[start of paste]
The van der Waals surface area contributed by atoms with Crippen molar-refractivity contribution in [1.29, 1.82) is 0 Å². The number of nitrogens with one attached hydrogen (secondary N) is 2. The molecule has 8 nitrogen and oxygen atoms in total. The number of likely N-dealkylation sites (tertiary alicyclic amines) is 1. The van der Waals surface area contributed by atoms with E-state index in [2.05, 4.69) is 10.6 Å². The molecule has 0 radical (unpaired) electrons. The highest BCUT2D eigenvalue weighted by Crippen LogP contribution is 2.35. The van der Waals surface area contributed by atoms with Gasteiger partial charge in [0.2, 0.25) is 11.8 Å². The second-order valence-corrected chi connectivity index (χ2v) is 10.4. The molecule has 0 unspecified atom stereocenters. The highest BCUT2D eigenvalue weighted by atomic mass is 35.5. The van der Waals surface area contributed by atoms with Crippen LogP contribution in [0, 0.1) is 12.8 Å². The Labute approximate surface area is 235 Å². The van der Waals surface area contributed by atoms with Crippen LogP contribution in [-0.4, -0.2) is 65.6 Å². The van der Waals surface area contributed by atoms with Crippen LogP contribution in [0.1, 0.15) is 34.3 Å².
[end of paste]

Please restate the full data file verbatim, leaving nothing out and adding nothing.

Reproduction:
The van der Waals surface area contributed by atoms with Crippen molar-refractivity contribution in [1.29, 1.82) is 0 Å². The number of nitrogens with one attached hydrogen (secondary N) is 2. The molecule has 8 nitrogen and oxygen atoms in total. The number of likely N-dealkylation sites (tertiary alicyclic amines) is 1. The van der Waals surface area contributed by atoms with E-state index in [2.05, 4.69) is 10.6 Å². The molecule has 0 radical (unpaired) electrons. The highest BCUT2D eigenvalue weighted by Crippen LogP contribution is 2.35. The van der Waals surface area contributed by atoms with Gasteiger partial charge in [0.2, 0.25) is 11.8 Å². The second-order valence-corrected chi connectivity index (χ2v) is 10.4. The molecule has 0 unspecified atom stereocenters. The highest BCUT2D eigenvalue weighted by atomic mass is 35.5. The van der Waals surface area contributed by atoms with Crippen LogP contribution in [0, 0.1) is 12.8 Å². The Labute approximate surface area is 235 Å². The van der Waals surface area contributed by atoms with Crippen LogP contribution in [-0.4, -0.2) is 65.6 Å². The van der Waals surface area contributed by atoms with Crippen LogP contribution in [0.1, 0.15) is 34.3 Å².